Reflecting on the role of church as a sanctuary

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I am wondering to what lengths any of us might go to preserve our lives, preserve the lives of our loved ones and find a place of safety and sanctuary? Would we cross a border to a “promised land?” Even if we didn’t have all the paperwork?

I know I would.

I also wonder if this isn’t the reason Jesus taught things such as “Love your neighbor as yourself” and then went on to describe our neighbor as the least likely person; the outsider, the foreigner, the discarded?

I wonder if this is why Jesus gave us the teaching, “do unto others as you would have them do unto you.”  In a desperate situation, I would hope a stranger would extend to me the love of Christ through food, shelter, safety and sanctuary.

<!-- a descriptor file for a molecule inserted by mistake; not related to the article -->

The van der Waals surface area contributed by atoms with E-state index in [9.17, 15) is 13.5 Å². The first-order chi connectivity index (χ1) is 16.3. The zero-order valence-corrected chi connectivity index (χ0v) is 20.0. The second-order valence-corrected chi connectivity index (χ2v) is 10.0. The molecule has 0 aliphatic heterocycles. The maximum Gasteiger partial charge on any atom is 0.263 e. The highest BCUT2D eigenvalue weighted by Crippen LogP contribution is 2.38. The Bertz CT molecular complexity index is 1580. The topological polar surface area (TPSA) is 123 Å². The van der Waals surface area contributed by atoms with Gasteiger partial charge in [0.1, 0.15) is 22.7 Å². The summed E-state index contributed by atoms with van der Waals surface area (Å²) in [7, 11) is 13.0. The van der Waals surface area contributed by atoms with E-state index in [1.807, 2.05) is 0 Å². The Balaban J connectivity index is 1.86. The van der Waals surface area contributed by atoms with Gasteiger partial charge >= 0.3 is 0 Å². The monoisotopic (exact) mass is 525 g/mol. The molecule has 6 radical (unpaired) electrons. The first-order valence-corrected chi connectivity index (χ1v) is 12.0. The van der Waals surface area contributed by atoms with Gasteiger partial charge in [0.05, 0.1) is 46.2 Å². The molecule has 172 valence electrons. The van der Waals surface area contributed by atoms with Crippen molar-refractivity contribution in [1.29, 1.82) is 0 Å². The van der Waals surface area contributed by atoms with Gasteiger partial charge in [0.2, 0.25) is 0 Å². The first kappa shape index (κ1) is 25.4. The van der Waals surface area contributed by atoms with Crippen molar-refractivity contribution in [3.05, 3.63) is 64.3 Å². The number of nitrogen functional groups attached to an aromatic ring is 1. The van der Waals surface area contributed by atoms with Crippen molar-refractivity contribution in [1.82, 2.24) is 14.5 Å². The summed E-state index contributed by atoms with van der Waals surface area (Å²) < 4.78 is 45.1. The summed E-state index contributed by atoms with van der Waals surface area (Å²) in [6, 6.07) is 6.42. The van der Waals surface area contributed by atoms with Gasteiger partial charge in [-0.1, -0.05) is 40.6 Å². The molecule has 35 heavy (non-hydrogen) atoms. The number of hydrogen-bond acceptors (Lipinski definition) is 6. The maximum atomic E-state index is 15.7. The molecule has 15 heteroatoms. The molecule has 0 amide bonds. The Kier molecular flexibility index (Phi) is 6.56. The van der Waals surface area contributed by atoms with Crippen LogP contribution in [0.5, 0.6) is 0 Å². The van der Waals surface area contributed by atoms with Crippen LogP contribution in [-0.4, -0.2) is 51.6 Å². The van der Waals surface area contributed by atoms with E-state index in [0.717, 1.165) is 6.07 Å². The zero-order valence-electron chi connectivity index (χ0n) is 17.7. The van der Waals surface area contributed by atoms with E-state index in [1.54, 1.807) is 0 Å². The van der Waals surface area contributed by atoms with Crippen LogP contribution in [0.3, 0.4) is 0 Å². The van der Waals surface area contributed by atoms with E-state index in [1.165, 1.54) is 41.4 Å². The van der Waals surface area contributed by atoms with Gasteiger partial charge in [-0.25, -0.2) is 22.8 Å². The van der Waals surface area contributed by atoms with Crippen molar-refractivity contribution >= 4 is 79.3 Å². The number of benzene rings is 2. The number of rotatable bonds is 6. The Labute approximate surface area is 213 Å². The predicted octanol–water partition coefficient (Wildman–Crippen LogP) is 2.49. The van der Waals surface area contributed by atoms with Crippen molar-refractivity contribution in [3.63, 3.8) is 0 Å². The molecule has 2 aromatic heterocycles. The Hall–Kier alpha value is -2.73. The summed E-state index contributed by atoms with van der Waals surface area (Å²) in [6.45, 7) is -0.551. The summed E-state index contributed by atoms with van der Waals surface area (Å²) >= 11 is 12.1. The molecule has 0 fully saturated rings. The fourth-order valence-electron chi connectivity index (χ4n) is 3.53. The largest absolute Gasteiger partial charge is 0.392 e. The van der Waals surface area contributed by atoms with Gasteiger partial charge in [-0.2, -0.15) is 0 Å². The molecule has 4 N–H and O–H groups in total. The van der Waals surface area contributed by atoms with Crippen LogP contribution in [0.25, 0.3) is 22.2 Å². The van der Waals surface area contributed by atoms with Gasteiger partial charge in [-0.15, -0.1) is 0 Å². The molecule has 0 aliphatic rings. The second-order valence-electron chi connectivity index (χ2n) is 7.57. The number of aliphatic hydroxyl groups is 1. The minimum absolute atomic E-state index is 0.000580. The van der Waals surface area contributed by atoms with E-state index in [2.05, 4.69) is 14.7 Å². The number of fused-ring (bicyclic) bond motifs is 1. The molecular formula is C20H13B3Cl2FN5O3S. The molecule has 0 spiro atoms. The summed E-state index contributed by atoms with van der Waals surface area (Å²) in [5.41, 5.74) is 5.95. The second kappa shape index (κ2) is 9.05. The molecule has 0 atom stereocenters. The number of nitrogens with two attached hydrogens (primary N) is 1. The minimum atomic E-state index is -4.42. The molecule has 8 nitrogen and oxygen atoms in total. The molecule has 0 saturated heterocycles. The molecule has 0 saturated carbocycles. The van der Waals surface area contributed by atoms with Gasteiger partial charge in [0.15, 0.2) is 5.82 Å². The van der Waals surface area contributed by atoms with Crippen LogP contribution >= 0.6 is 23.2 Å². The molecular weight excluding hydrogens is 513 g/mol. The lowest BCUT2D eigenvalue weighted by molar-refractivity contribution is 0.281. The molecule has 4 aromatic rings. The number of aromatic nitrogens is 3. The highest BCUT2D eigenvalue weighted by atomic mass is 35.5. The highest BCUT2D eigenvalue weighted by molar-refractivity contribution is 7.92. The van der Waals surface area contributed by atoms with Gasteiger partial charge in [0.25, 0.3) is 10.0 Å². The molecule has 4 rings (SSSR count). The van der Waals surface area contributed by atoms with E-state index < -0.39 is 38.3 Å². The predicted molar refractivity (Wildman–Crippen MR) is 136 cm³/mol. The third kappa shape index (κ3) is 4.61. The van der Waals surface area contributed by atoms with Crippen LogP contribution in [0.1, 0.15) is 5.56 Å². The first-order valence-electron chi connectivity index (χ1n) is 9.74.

When someone calls our church asking for assistance with food, shelter, etc., I don’t ask their immigration status. I don’t ask for their genealogy. If they need help and we have the means to do it, then we offer the assistance we can.

Churches in the US provided sanctuary for slaves in the underground railroad. Churches in the US provided sanctuary for Guatemalan refugees during a time of war, along with refugees from other Central American countries. And right now, churches are offering sanctuary for people who may otherwise be deported, separating them from their families and in troublesome cases, sending people back to violent situation that could lead to their deaths.

Offering sanctuary to people in need is not a difficult stance for me to take. I think it is exactly what Christ taught us to do. Love our neighbors – it’s who we are called to be.

Rev. Mary Wilson is pastor of Church of the Savior in Cedar Park, which is affiliated with The United Church of Christ, American Baptist Churches - USA and The Alliance of Baptists.

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